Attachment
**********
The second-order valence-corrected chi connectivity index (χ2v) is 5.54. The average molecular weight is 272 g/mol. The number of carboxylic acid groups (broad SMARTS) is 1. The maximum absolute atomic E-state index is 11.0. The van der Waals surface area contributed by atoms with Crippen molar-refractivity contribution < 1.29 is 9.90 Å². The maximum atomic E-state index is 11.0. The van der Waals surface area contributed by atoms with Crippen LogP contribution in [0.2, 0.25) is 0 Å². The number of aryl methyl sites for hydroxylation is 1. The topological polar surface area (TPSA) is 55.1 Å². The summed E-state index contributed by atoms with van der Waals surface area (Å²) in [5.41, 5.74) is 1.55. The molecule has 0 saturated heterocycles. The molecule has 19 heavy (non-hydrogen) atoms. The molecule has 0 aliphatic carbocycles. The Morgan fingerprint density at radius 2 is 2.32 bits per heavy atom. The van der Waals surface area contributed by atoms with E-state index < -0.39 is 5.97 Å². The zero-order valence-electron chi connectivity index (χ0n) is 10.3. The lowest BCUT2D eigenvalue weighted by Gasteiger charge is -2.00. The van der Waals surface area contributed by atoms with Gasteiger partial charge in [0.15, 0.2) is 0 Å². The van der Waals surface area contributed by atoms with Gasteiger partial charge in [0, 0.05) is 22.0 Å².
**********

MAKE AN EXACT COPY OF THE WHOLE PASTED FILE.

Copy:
The second-order valence-corrected chi connectivity index (χ2v) is 5.54. The average molecular weight is 272 g/mol. The number of carboxylic acid groups (broad SMARTS) is 1. The maximum absolute atomic E-state index is 11.0. The van der Waals surface area contributed by atoms with Crippen molar-refractivity contribution < 1.29 is 9.90 Å². The maximum atomic E-state index is 11.0. The van der Waals surface area contributed by atoms with Crippen LogP contribution in [0.2, 0.25) is 0 Å². The number of aryl methyl sites for hydroxylation is 1. The topological polar surface area (TPSA) is 55.1 Å². The summed E-state index contributed by atoms with van der Waals surface area (Å²) in [5.41, 5.74) is 1.55. The molecule has 0 saturated heterocycles. The molecule has 19 heavy (non-hydrogen) atoms. The molecule has 0 aliphatic carbocycles. The Morgan fingerprint density at radius 2 is 2.32 bits per heavy atom. The van der Waals surface area contributed by atoms with E-state index < -0.39 is 5.97 Å². The zero-order valence-electron chi connectivity index (χ0n) is 10.3. The lowest BCUT2D eigenvalue weighted by Gasteiger charge is -2.00. The van der Waals surface area contributed by atoms with Gasteiger partial charge in [0.15, 0.2) is 0 Å². The van der Waals surface area contributed by atoms with Gasteiger partial charge in [0, 0.05) is 22.0 Å².